An elementary school with a student-built courtroom. A middle school where all students debate real issues like immigration. And a high school where students tackle community issues like the California drought as part of the curriculum.
These are a few of the 74 schools recognized for this year’s Civic Learning Awards. The awards recognize public schools for their achievements in civic education.
Chief Justice Tani G. Cantil-Sakauye visited the three California public schools recognized with the Civic Learning Award of Excellence: El Camino Creek Elementary School and Oak Grove Middle School, both in San Diego County, and John Marshall Fundamental Secondary School in Los Angeles County.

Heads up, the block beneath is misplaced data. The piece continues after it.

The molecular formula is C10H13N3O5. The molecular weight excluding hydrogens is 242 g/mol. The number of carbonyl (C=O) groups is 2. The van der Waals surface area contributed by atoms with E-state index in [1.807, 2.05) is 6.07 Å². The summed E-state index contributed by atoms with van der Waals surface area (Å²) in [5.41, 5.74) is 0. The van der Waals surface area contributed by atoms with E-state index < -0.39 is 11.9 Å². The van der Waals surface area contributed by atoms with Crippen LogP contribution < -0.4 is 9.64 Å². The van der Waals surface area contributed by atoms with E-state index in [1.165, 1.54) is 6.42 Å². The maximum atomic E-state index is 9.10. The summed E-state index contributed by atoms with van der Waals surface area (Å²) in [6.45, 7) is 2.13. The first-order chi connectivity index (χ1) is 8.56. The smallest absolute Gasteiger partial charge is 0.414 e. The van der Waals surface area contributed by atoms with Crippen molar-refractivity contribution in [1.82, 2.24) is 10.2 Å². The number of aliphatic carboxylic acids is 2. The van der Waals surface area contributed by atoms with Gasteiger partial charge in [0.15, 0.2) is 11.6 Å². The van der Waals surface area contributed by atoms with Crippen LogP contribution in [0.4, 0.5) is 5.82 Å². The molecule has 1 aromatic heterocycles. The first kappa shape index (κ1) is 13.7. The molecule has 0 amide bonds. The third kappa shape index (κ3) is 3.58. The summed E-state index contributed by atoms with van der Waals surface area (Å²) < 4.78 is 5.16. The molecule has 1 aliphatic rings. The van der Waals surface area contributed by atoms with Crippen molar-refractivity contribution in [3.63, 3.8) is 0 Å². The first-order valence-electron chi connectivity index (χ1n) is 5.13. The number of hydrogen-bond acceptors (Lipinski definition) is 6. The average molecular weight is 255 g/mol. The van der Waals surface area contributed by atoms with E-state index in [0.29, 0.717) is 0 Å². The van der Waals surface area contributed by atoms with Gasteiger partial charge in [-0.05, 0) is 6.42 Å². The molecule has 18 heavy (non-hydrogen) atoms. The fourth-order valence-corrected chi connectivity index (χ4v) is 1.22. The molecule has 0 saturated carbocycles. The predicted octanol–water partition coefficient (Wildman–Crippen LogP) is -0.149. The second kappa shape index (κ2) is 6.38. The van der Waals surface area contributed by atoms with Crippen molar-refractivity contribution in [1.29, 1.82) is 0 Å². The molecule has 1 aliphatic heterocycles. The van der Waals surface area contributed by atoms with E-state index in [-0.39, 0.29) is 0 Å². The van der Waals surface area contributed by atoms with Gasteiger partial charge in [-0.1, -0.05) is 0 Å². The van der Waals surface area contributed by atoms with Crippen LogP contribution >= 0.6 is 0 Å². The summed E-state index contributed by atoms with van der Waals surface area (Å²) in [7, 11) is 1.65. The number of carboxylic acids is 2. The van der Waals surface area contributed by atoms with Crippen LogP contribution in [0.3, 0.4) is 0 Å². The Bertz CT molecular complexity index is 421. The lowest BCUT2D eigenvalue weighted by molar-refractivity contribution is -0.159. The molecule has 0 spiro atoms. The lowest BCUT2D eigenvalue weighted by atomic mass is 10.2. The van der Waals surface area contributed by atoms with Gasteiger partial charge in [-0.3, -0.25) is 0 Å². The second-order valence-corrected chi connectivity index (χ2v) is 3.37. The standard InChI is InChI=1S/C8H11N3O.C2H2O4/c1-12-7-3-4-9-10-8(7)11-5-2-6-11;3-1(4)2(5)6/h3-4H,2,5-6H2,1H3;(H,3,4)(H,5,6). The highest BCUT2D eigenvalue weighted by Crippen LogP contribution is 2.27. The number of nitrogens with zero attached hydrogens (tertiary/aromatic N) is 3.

As part of the Chief Justice’s Civic Learning Initiative, the awards program is also supported by local judicial officers. Local Court of Appeal justices and superior court judges visit school campuses around the state to present awards and meet school officials, teachers, and students.
Now in its sixth year, the awards program has recognized more than 250 public schools from all grade levels. The awards are co-sponsored by Chief Justice Tani Cantil-Sakauye and Superintendent of Public Instruction Tom Torlakson.